In anticipation of the upcoming baseball season, you’re probably kicking your training up a notch before you hit the diamond. America’s favorite sport demands speed, agility, mobility, and power, which means that your training must cater to these specific needs. Without needing to head to the gym, baseball players can utilize at-home workouts as part of their spring training.
Can You Really Do Spring Training At-Home?
The short answer? Yes.
You might be thinking, “But wait, the only way to get better at baseball is to play more baseball.” Of course, spending time on the field is crucial. However, approaching the sport holistically — and adding in exercises that don’t necessarily involve pitching, catching, or batting — will still translate to how well you perform during practice and game time.
Think of it like cooking a meal. It requires all sorts of ingredients. The meal is the big game. The ingredients are all the workouts you do to prepare for it.
Best Exercises for Baseball Players
As we mentioned earlier, baseball challenges its athletes in specific ways:
- Explosiveness: When an athlete is up to bat, they must explode at the core and shoulders to launch the ball across the field. The same can be said for pitching.
- Speed: Running from base to base requires athletes to be quick and powerful on their feet.
- Agility: Athletes must be prepared to start, stop, and change directions abruptly.
- Mobility: Baseball is especially challenging on the shoulders.
- Core strength: While pitching, catching, and batting would seem to utilize mostly your shoulders, none of these things are possible with a solid core.
Keeping these things in mind, here are some at-home exercises perfect for baseball players.
Anything that has you starting at a dead stop and then exploding into movement will help. Think of exercises like:
✓ Squat jumps
✓ Tuck jumps
✓ Seated jumps
✓ Kettlebell swings
The goal is not to move as fast as possible, or do as many reps as possible (although this provides its own benefits). Rather, focus on how much air you’re getting. With tuck jumps in particular, think of bringing your knees as close to your chest as you can.
With kettlebell swings, pick something heavy that’s going to force you to really use your hips to launch the kettlebell upward. You can also use a dumbbell for these swings.
Baseball players have to be quick on their feet. It can be as simple as:
- “Sprinting” in place.
- High knees.
- Bunny hops.
Unlike the previous explosiveness exercises, the goal here is to move your feet as quickly as possible. Stay light and springy.
While there is some overlap between speed and agility, agility also refers to being able to change direction quickly. In this case, footwork really comes in handy, like:
✓ Lateral hops
✓ Ladder drills
✓ Side-step toe touches
A simple way to train agility is to perform an exercise for a set amount of time, followed by a brief period of rest. For example, you might perform one of the above movements for 40 seconds and rest for 20 seconds, then repeat for five rounds total.
Baseball makes for a lot of wear and tear on the shoulders in particular. Mobility is an important part of warm-ups, cool-downs, and rest days. It’s vital in encouraging recovery and protecting you from injury.
Here are some simple shoulder mobility exercises:
- Shoulder circles.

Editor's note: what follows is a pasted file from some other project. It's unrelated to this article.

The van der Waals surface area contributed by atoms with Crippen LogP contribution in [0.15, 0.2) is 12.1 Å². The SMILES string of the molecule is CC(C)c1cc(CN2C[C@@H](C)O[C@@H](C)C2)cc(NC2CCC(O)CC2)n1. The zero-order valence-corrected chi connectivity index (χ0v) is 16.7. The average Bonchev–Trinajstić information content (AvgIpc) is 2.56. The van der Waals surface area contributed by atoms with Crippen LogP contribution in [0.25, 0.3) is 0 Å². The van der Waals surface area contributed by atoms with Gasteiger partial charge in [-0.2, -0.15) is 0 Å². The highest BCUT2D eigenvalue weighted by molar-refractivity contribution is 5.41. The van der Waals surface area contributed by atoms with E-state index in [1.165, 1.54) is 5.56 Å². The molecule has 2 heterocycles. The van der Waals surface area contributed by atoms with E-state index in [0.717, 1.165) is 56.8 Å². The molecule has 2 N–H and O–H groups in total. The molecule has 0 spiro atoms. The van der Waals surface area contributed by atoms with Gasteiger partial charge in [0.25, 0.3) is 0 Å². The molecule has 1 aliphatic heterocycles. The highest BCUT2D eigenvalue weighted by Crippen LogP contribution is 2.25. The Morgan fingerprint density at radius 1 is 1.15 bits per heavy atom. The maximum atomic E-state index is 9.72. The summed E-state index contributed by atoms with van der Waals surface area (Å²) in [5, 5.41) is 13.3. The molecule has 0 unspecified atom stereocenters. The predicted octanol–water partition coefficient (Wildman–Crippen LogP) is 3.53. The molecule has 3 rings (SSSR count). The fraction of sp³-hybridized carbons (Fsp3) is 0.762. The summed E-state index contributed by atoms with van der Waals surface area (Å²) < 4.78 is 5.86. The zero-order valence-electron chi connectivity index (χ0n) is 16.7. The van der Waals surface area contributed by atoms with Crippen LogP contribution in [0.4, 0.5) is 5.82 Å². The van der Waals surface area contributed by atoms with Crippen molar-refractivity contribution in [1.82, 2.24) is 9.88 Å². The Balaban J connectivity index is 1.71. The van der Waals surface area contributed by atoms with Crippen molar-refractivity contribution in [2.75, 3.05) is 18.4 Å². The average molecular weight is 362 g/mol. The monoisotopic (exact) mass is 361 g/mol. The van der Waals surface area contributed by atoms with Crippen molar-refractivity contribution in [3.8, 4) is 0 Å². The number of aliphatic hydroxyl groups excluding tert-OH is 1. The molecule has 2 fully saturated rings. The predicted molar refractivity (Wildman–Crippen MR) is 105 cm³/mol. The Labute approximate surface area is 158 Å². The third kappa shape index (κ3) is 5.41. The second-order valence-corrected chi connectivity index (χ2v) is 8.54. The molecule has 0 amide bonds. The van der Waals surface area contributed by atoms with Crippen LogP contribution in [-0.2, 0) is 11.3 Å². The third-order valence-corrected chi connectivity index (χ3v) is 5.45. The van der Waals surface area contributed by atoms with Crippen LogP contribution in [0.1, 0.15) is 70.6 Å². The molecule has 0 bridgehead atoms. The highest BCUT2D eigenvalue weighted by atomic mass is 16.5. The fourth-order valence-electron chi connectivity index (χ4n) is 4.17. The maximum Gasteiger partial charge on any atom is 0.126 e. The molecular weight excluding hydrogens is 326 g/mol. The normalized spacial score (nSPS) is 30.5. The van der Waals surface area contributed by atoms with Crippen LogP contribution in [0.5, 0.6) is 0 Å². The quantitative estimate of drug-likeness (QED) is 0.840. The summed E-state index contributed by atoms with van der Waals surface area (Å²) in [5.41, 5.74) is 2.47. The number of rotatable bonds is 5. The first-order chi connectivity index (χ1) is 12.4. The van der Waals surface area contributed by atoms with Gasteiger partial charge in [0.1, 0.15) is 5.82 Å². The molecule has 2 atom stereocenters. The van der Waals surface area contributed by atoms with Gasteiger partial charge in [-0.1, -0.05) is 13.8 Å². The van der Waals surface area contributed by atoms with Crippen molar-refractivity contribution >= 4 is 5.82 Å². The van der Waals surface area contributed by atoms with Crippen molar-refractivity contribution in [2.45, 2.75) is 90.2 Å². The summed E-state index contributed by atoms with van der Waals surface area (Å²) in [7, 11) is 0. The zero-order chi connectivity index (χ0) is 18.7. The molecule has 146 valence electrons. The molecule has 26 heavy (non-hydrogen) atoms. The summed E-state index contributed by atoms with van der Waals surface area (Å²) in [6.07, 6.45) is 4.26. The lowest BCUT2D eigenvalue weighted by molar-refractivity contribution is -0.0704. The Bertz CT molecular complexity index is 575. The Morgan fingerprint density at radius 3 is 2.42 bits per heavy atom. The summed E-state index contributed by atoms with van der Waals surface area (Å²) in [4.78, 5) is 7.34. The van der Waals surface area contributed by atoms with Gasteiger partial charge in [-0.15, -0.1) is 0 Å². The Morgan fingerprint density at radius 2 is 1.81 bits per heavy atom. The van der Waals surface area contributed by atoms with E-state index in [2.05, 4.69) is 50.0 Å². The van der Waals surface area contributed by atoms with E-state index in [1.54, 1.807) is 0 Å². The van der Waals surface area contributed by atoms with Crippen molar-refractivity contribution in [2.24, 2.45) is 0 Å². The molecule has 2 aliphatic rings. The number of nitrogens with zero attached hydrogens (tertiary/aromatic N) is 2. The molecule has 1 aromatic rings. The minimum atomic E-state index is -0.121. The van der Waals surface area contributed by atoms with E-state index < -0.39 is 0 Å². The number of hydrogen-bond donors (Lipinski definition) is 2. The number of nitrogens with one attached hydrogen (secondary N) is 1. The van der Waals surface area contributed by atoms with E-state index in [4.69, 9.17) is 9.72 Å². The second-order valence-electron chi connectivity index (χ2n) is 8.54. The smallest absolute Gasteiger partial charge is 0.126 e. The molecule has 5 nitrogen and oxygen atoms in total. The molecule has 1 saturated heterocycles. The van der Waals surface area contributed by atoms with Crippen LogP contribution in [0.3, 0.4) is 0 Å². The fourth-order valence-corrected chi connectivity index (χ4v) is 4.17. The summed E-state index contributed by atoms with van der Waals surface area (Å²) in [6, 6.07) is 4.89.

- Pass-throughs (using something like a PVC pipe).
- Doorway stretch.
- Child’s pose.
Don’t forget, too, that part of good mobility is strength-building. Dumbbell exercises like shoulder presses and lateral lifts are great for targeting those harder-to-reach muscles that can sometimes be the location of an injury. Even your standard push-up
There are countless ways to train your core at home. You’re not limited to sit-ups and crunches. Here are just a few suggestions: Planks (and the many plank variations).
✓ Leg lifts
✓ Russian twists
✓ Flutter kicks
✓ Mountain climbers (try slowing them down for a serious core burn)
A strong core is going to help you pitch farther, bat harder, and run faster. Remember, your core connects your top and bottom halves. So, it plays a huge role in every movement you perform — from running to second base to bringing the groceries inside.
If you have equipment available to you, you can also incorporate movements like deadlifts and squats. You might not think they target your core but they’re compound movements. They trigger multiple muscles and are literally impossible without engaging your midsection.
Using Technology to Monitor Form
You might think that these at-home workouts for baseball players mean you’re on your own when it comes to your training. No gym, no coach, no support, right? Not so.
These days, you have all sorts of smart technology available to you that’ll help monitor your form, make suggestions for adjustments, help you understand what exercises you should be doing (and what weights to lift), and so much more.
Tempo allows you to train at home with a built-in coach. Our 3D Tempo Vision monitors your form and provides real-time feedback so that you can make progress with every single workout. Plus, the smart home gym system can create a program based on your unique needs. If you’re in the midst of spring training and need at-home workouts to get you game-ready, Tempo will help you move more efficiently toward your goals. And with thousands of classes, you’ll never get bored.
gives you a full home gym in one compact setup. Complete with dumbbells, a barbell, plates, and a workout mat, the freestanding studio makes spring training simple. Tempo Move
requires only a TV or monitor and an iPhone, and you’re off to the races.
Spring training doesn’t have to be complicated. Without even leaving the house, you can build strength, improve agility, and become a faster, more powerful baseball player.